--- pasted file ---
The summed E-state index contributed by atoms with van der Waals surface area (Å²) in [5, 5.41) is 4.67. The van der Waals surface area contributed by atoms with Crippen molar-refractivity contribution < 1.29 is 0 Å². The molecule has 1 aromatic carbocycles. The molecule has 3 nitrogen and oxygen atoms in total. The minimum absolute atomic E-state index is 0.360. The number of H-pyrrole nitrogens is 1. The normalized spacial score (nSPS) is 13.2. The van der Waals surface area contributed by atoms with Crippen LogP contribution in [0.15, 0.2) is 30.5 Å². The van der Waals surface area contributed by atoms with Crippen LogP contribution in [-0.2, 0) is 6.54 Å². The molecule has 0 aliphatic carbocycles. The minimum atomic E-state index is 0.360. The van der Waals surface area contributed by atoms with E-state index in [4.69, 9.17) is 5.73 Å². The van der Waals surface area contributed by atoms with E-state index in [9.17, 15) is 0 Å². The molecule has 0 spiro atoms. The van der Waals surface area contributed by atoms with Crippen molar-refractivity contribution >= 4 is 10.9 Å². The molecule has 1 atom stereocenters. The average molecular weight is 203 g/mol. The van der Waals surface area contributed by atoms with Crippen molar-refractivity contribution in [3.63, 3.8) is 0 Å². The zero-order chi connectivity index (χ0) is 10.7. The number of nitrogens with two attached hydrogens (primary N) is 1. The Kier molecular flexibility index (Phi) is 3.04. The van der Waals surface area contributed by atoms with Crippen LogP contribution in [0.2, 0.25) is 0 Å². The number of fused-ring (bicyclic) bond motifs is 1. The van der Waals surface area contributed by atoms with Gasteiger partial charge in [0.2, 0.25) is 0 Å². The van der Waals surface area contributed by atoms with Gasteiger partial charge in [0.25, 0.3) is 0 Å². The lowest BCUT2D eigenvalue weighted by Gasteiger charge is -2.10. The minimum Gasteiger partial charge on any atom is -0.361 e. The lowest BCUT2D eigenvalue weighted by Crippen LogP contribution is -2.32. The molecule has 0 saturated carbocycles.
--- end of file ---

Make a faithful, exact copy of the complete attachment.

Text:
The summed E-state index contributed by atoms with van der Waals surface area (Å²) in [5, 5.41) is 4.67. The van der Waals surface area contributed by atoms with Crippen molar-refractivity contribution < 1.29 is 0 Å². The molecule has 1 aromatic carbocycles. The molecule has 3 nitrogen and oxygen atoms in total. The minimum absolute atomic E-state index is 0.360. The number of H-pyrrole nitrogens is 1. The normalized spacial score (nSPS) is 13.2. The van der Waals surface area contributed by atoms with Crippen LogP contribution in [0.15, 0.2) is 30.5 Å². The van der Waals surface area contributed by atoms with Crippen LogP contribution in [-0.2, 0) is 6.54 Å². The molecule has 0 aliphatic carbocycles. The minimum atomic E-state index is 0.360. The van der Waals surface area contributed by atoms with E-state index in [4.69, 9.17) is 5.73 Å². The van der Waals surface area contributed by atoms with E-state index in [9.17, 15) is 0 Å². The molecule has 0 spiro atoms. The van der Waals surface area contributed by atoms with Crippen molar-refractivity contribution >= 4 is 10.9 Å². The molecule has 1 atom stereocenters. The average molecular weight is 203 g/mol. The van der Waals surface area contributed by atoms with Crippen molar-refractivity contribution in [3.63, 3.8) is 0 Å². The zero-order chi connectivity index (χ0) is 10.7. The number of nitrogens with two attached hydrogens (primary N) is 1. The Kier molecular flexibility index (Phi) is 3.04. The van der Waals surface area contributed by atoms with Crippen LogP contribution in [0.2, 0.25) is 0 Å². The number of fused-ring (bicyclic) bond motifs is 1. The van der Waals surface area contributed by atoms with Gasteiger partial charge in [0.2, 0.25) is 0 Å². The van der Waals surface area contributed by atoms with Gasteiger partial charge in [0.25, 0.3) is 0 Å². The lowest BCUT2D eigenvalue weighted by Gasteiger charge is -2.10. The minimum Gasteiger partial charge on any atom is -0.361 e. The lowest BCUT2D eigenvalue weighted by Crippen LogP contribution is -2.32. The molecule has 0 saturated carbocycles.